December’s rains ended Marin’s drought and gave our gardens the deep water soaking our roses and other thirsty plants needed.
Now we must prepare our roses for what I hope will be a beautiful and bountiful blooming season.
Winter in the garden is the time to get to the “bare bones,” the structure and form of our plants. While the roses are not showing off for us now, they are showing us their primary structure. This is evident from their loss of leaves caused by the rains and cold temperatures.
If your roses have not lost all their leaves, they won’t go into dormancy. We encourage forcing roses into dormancy in Northern California in order to get better, stronger and bigger spring blooms. We create this in two ways. First, we encourage leaf loss by spraying the roses with dormant oil spray. I use neem oil on the leaves and on the ground. There are other copper sulfate sprays as well which will discourage rusts and molds from surviving winter and continue thriving for the spring bloom.
You don’t want your spring buds having old diseases. Cleaning up the leaves from the ground around the roses is a MUST to ensure that diseases will not live through the winter. Usually I do two sprayings of dormant oil spray, one after Thanksgiving and a second three to four weeks later. I have on occasion done a third spraying in late January to discourage early bloom growth.
The second step to encouraging dormancy is to do a major pruning. Once all the leaves are gone, you can clearly see the number and direction of major branches growing out from the root ball at the base of the rose. As you observe each rose, consider which branches are bright green and thick and which are looking knobby and woody. The woodier the branch, the harder it will be for nutrients to circulate inside them to feed the leaves at the top of the branch.
Next, consider the shape of the branches. Roses need air and light to reach all the plant. Thus, we suggest the form of the open bowl for hybrid teas, shrubs and grandiflora roses. Climbing roses are encouraged to grow laterally so that they can grow out and up. Now is not the time to prune any Old Garden roses. These are usually one-time bloomers and get pruned after they bloom in May.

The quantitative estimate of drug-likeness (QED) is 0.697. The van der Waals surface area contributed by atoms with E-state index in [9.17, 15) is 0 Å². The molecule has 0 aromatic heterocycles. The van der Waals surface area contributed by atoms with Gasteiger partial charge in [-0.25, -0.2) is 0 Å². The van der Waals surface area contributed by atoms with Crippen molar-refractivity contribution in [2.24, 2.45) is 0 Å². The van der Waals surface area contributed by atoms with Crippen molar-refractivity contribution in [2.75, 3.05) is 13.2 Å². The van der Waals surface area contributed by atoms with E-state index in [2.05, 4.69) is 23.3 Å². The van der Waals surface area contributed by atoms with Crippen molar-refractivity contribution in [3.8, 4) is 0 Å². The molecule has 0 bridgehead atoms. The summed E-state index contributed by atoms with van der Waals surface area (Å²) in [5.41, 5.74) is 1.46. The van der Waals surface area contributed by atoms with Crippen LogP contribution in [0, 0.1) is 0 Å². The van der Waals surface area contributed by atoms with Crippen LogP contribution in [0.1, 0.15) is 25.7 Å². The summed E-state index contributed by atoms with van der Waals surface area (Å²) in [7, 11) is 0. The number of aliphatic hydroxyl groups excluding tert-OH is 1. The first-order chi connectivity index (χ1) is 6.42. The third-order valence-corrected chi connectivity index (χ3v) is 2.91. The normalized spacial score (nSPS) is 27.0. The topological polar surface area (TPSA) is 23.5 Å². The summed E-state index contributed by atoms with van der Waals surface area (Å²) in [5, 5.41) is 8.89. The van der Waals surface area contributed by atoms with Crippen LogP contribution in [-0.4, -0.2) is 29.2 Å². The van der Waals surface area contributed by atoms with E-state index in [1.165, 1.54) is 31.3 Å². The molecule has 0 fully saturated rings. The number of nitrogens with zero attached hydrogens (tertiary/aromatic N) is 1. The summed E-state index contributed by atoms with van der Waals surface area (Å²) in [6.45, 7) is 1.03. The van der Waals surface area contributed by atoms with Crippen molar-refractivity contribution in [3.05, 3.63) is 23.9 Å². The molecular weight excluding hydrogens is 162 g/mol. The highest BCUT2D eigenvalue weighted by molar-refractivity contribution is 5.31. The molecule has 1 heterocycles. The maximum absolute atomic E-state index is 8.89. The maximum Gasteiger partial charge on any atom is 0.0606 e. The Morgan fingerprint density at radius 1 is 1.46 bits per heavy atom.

Depending on the age of your plant you will want to prune down to three, five, or if older, more viable green stems. You want these stems to grow straight and in an outward direction away from the center of the root ball. Always clean out first any branches that are crossing in front of another and those which grow inward. Remove any fragments or entire canes that appear to be dead. Such die-back occurs occasionally but must be removed at this time.
After identifying the major canes you want to keep in order to maintain the healthy open shape, you can remove the other canes with your loppers or small saw at the base of the root ball. Now look at the remaining canes and look for a sign of a bud growing on the outside of the cane away from the center of the root ball.
You want this bud to be somewhere around the height of your knees. Some people say to prune these canes anywhere from 6 to 18 inches above the root ball and you can do so. I prefer knee high because that is where I can get to. Using the wider blade of your tool under the inside of the cane but above that outside bud you selected, cut off the upper part of this cane at a 45-degree angle. Repeat this as you go around the remaining canes of your rose.
January is always a good time to sharpen your pruners, loppers and saws. It’s also a good idea to use a disinfectant wipe to clean your blades after you prune each rose. This way you won’t be transferring diseases from one rose to another. The recent rains gave growth to many weeds that you want to remove now. Remember to discard your rose debris in your garbage cans. Roses are not good for your compost pile. Be up to date on your tetanus shots, wear protective clothing and good gloves as you head into your garden and have fun! Your efforts now will be well rewarded this spring.
By Vivien Bronshvag, Consulting Rosarian
Edited for the MRS website by Nanette Londeree, December 2019